The implication that a Republican could unseat a Democrat in deep-blue California would raise criticism that the party is out of touch with voters. An upset in the Golden state “could also encourage recall elections potentially around the country”, said Mindy Romero, who heads the California Civic Engagement Project at the University of Southern California.

The recall was largely been fueled by anger over Newsom’s actions during the pandemic, which included imposing the nation’s first statewide shutdown order. Critics said he was heavy handed, shuttering businesses and keeping children out of classrooms for longer than necessary.

“I am angry. It should be a freedom of choice. What is this? A dictatorship?” asked Janet Webb, a 69-year-old Lafayette resident who voted for Elder.

But other voters have been supportive of Newsom’s actions in the face of multiple crises, including the pandemic and record-setting wildfire seasons.

Janet Webb, 69, stands outside the Veterans Memorial building in Lafayette, California, after voting to recall Gavin Newsom on Tuesday.
Janet Webb, 69, of Lafayette, voted for Larry Elder because of Gavin Newsom’s stance on vaccine mandates. Photograph: Jocelyn Gecker/AP

Briana Mendoza, 30, said the last thing California needs is more turmoil. She voted to keep Newsom.

“We’re in the middle of a pandemic. Why would we recall the governor who has been really trying to curb the spread of the virus?” the San Diego social worker said.

“We don’t want Elder in office,” she said. “This is ridiculous. We just got Trump out. We don’t want a Trump puppet.”

After initially dismissing the recall as a Republican-led distraction, Democrats and Newsom’s campaign have pivoted in recent weeks to characterizing it as a referendum on Trumpism in California, one with “life or death” consequences. Meanwhile, big-name Democrats in California and in Washington DC, including Senators Elizabeth Warren, Bernie Sanders and Amy Klobuchar, the progressive representatives Barbara Lee and Alexandria Ocasio-Cortez, and Vice-President Kamala Harris, have all come to Newsom’s aid.

Elder, on the other hand, has been laying a groundwork of misinformation to falsely imply that the election, if he loses, was compromised. The radio host in recent has claimed that “shenanigans” could skew the results of the race, echoing baseless claims of voter fraud by Donald Trump in the 2020 presidential election.

There has been no confirmed evidence of widespread fraud, and Newsom had sharp words those implying otherwise, saying on Tuesday that he would accept the election results and urged Elder and others to do the same. “As an American, I’m ashamed. I’m disgusted by it. Stop. Grow up. These people literally are vandalizing our democracy and trust in our institutions,” he told a crowd in San Francisco.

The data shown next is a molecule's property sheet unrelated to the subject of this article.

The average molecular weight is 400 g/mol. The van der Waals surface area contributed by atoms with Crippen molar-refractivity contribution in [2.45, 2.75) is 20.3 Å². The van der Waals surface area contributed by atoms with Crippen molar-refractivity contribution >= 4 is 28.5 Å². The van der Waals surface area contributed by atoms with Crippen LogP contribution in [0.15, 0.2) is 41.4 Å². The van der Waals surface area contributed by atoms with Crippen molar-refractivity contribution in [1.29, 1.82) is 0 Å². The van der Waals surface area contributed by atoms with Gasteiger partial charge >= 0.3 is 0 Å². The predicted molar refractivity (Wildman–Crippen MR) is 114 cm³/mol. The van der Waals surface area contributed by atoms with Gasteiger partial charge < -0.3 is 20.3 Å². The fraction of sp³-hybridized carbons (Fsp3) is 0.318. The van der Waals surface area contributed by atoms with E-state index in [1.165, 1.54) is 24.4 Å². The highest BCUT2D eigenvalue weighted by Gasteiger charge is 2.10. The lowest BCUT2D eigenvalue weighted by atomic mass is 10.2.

Larry Elder campaigns in Los Angeles ahead of the recall.
Larry Elder campaigns in Los Angeles ahead of the recall. Photograph: Francine Orr/Los Angeles Times/REX/Shutterstock

At campaign rallies, Newsom has emphasized that his early lockdown measures and first-in-the-country statewide mask mandate for schools have saved lives. But the governor is still working to live down several missteps: under Newsom’s watch, the state’s unemployment department struggled with extensive backlogs, while paying out an estimated $31bn in fraudulent claims. The state’s vaccine rollout was initially chaotic and slow – leaving some of the most vulnerable frontline workers behind.

An ill-timed, lobbyist-laden dinner at the Michelin-starred French Laundry restaurant, and the governor’s choice to send his own children back to private school before many public schools had reopened, heightened residents’ frustrations. Meanwhile, after California’s worst year of wildfires on record in 2020, and as catastrophic fires continue to blaze across the state, Newsom has attempted to quell concerns that he vastly overstated wildfire prevention efforts.

Voters who remained lukewarm on Newsom said they still saw him as the better of bad choices. “I’m with a lot of people who might like to recall Gavin, but aren’t necessarily in favor of having Larry Elder in there,” said John Friedrich, a retiree living in Stockton, California, about an hour south of the capital, Sacramento.

“There’s just all kinds of stuff going on this past year – just devastating stuff,” he added. “Any governor would have a tough job.”

The Associated Press contributed reporting